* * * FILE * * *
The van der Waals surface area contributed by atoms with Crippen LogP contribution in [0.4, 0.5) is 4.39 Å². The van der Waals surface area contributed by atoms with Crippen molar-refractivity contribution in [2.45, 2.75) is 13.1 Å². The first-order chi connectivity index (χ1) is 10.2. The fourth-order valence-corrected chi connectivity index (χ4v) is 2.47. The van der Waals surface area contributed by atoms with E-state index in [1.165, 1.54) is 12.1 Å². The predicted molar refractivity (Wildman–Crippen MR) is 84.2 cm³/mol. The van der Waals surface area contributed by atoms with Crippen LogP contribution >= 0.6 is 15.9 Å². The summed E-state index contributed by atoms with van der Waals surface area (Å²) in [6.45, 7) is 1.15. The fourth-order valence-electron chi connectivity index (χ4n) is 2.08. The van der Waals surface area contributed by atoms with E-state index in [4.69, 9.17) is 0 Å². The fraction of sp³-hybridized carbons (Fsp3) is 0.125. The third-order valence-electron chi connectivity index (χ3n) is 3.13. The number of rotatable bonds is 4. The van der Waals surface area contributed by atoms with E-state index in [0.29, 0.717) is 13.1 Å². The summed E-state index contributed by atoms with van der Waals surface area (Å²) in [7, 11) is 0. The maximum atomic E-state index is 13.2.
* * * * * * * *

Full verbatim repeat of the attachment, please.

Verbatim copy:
The van der Waals surface area contributed by atoms with Crippen LogP contribution in [0.4, 0.5) is 4.39 Å². The van der Waals surface area contributed by atoms with Crippen molar-refractivity contribution in [2.45, 2.75) is 13.1 Å². The first-order chi connectivity index (χ1) is 10.2. The fourth-order valence-corrected chi connectivity index (χ4v) is 2.47. The van der Waals surface area contributed by atoms with E-state index in [1.165, 1.54) is 12.1 Å². The predicted molar refractivity (Wildman–Crippen MR) is 84.2 cm³/mol. The van der Waals surface area contributed by atoms with Crippen LogP contribution >= 0.6 is 15.9 Å². The summed E-state index contributed by atoms with van der Waals surface area (Å²) in [6.45, 7) is 1.15. The fourth-order valence-electron chi connectivity index (χ4n) is 2.08. The van der Waals surface area contributed by atoms with E-state index in [4.69, 9.17) is 0 Å². The fraction of sp³-hybridized carbons (Fsp3) is 0.125. The third-order valence-electron chi connectivity index (χ3n) is 3.13. The number of rotatable bonds is 4. The van der Waals surface area contributed by atoms with E-state index in [0.29, 0.717) is 13.1 Å². The summed E-state index contributed by atoms with van der Waals surface area (Å²) in [7, 11) is 0. The maximum atomic E-state index is 13.2.